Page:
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Doc. 193.-battle of Black River, Miss.

bridge across Big Black, May 17, 1863.
The battle of Big Black bridge was fought on Sunday, the seventeenth, the (lay after the battle of Champion's Hill. In this spirited engagement only the Thirteenth army corps was engaged. It is superfluous to add that the troops comprising this corps fought as they always do, excellently well. In the morning, after a night's bivouac on the hill overlooking the village of Edwards's Station, the column, with McClernand at its head, moved toward Black River bridge. The citizens who were questioned on the subject said the position was most strongly fortified at the crossing, and we naturally thought the enemy would make stubborn resistance there. We were! not surprised, therefore, to learn that our advance-guard was fired upon by the rebel pickets as the column moved toward the river.

The country between Edwards's Station and the bridge loses that hilly and broken character which distinguishes the region further east, and spreads out into a broad and fertile plain, over which we moved rapidly. There were no commanding hills whence they could pour a deadly fire into our ranks; but there were numerous patches of forest, under the cover and from the edge of which they could easily enfilade the open fields by the road-side. There was such a one a mile east of the intrenchments where the main picket-guard was stationed. Here determined resistance was first made,

General Carr's division had the extreme advance of the column, and opened and ended the engagement. Hastily deploying a heavy line of skirmishers to the right of the road, backed up by the two brigades of Carr's division in line of battle behind it, with General Osterhaus's division on the left of the road similarly disposed, General McClernand gave the order to advance. Soon in the depths of the thick forest the skirmishers of both armies were hotly engaged, while batteries of artillery, planted on the right and left of the road, poured shot and shell into the fort most furiously. The guns in the intrenchments replied with vigor and spirit. Almost the first shot dropped in the caisson belonging to Foster's Wisconsin battery and exploded its contents, slightly wounding General Osterhaus and Captain Foster, of the battery, and very seriously injuring two gunners. General Osterhaus being thus disabled, the command of his division was temporarily given to Brigadier-General A. L. Lee.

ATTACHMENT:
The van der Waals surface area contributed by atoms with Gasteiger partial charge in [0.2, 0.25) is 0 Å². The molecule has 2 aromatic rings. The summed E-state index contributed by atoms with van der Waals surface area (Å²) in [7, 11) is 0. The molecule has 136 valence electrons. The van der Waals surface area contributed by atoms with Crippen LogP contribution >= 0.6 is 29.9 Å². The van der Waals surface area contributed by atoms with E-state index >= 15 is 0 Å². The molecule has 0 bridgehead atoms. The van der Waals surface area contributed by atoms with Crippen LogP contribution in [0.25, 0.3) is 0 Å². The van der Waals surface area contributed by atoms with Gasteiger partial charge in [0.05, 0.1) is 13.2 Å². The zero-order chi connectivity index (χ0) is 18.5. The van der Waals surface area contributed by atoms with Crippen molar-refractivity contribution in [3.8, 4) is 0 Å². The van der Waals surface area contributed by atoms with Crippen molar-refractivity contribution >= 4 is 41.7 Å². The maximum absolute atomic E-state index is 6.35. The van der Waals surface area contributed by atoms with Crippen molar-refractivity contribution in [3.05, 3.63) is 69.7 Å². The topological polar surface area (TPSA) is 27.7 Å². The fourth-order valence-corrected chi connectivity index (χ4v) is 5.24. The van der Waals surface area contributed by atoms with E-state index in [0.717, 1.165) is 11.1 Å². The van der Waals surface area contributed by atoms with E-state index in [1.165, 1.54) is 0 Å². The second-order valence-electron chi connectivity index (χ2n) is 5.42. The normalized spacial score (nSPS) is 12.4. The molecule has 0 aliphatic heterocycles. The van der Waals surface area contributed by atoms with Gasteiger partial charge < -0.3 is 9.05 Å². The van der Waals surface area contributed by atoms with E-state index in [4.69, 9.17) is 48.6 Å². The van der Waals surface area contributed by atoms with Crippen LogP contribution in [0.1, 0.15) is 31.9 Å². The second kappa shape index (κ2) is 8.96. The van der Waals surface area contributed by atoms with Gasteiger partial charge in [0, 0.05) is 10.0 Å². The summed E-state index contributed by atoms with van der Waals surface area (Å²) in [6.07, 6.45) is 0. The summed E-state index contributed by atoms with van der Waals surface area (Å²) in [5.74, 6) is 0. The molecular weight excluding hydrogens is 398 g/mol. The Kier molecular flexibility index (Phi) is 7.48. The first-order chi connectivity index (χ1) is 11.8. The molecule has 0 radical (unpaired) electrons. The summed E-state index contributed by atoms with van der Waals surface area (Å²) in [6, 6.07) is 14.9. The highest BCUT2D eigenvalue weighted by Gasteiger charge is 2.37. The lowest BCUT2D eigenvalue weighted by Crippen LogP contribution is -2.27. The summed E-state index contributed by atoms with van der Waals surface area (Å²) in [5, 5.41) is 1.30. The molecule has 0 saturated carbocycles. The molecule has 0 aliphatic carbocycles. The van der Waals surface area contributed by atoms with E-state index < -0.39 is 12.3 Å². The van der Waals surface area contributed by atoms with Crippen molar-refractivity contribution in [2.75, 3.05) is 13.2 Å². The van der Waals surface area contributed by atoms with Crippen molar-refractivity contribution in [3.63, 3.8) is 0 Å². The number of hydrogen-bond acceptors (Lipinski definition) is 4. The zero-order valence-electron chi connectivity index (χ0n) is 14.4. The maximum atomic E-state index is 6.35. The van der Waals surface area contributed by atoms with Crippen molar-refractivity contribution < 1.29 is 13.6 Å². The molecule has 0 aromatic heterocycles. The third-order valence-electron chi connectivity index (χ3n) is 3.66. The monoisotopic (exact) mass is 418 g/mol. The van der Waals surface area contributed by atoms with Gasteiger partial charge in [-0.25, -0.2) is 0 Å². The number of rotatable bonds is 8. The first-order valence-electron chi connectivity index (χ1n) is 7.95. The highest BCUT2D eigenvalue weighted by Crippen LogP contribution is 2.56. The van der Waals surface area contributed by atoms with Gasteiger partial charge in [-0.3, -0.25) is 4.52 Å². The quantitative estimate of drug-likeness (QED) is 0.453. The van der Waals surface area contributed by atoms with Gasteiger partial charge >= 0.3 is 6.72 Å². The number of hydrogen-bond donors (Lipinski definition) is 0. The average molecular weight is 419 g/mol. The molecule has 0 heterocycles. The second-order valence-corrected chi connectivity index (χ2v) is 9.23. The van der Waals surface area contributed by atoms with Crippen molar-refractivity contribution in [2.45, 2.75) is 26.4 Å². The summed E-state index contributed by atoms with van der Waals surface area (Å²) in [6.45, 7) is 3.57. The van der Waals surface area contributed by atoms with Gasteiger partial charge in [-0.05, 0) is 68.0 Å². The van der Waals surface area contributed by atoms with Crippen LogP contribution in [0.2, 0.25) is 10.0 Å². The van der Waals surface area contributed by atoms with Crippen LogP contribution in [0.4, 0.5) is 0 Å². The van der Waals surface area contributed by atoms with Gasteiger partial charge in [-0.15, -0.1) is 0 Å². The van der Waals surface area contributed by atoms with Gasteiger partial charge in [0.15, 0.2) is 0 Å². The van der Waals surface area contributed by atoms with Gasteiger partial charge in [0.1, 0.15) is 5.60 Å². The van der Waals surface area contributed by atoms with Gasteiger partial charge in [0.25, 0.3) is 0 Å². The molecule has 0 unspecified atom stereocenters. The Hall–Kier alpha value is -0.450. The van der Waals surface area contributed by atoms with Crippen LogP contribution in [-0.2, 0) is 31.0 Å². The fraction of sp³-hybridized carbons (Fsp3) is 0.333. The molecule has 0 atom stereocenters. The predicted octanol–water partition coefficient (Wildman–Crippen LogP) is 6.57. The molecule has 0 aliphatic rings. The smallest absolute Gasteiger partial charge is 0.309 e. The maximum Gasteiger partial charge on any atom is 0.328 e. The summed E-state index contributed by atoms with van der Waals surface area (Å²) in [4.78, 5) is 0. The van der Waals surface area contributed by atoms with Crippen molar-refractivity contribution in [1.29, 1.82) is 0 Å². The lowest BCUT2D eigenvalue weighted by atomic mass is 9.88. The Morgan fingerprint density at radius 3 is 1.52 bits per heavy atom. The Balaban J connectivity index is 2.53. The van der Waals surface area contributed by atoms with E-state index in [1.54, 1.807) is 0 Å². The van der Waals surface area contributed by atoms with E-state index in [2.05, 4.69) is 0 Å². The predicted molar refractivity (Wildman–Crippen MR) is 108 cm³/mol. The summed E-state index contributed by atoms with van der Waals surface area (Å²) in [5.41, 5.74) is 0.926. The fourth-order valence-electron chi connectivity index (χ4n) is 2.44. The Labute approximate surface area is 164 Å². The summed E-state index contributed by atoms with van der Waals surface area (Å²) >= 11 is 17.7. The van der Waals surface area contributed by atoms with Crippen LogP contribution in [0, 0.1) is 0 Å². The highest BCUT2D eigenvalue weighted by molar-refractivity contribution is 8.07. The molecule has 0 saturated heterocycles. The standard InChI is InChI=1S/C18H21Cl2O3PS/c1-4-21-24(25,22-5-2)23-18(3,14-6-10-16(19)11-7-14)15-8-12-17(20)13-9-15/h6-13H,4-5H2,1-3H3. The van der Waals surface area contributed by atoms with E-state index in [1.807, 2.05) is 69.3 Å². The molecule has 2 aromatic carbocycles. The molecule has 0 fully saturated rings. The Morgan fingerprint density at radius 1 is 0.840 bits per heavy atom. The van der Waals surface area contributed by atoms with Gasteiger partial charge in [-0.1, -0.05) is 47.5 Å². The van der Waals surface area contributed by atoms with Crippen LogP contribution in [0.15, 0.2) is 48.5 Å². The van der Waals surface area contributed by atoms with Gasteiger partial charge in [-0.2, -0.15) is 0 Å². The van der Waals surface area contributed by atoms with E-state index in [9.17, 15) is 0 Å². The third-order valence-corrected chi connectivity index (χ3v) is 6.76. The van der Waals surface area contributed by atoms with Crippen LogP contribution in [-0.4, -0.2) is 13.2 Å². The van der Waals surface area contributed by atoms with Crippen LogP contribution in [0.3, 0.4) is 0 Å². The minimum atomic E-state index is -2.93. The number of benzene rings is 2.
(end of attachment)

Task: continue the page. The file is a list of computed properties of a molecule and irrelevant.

After skirmishing had continued for an hour, during which the enemy gave way and sought the cover of his intrenchments, the order was given to the several brigade commanders on the right to advance and charge the enemy's works. The order was received with cheers and shouts and the Twenty-first, Twenty-second, Twenty-third Iowa, and Eleventh Wisconsin, General Lawler's brigade, were the first to announce themselves in readiness. The order “forward” was given, and steadily and splendidly the brave boys moved up to the assault. The enemy crouched down behind the breastworks. A portion of then, stationed in a curtain on the right of the fort, whence they were able to get a cross-fire upon the column, reserved their volley until we were within easy musket-range of the intrenchments, when they swept the advancing line with their terrible fire. The brave boys lost in that fearful volley one hundred and fifty men; yet they faltered not, nor turned their steps backward. They waded the bayou, delivering their fire as they reached the other bank, and rushed upon the enemy with fixed bayonets. So quickly was all this accomplished, that the enemy had not time to reload their guns, and was forced to surrender.

The battle was ended, and the fort, with three thousand prisoners, eighteen pieces of artillery — some of them captured from ourselves, and bearing appropriate inscriptions — several thousand stand of arms, and a large supply of corn and commissary stores, fell into our hands.

The enemy had, earlier in the day, out of the hulls of three steamboats, constructed a bridge, over which he bad passed the main body of his army. As the charge was made, and it became evident that we should capture the position, they burned this bridge and also the railroad bridge across the river just above.

In the afternoon several attempts were made to cross the river, but the sharp-shooters lined the bluffs beyond and entirely prevented it. Later, the main body of sharp-shooters were dispersed by our artillery. It was not, however, safe to [621] stand upon the bank, or cross the open field east of the bridge, until after dark, when the enemy withdrew altogether.

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P. I. Osterhaus (3)
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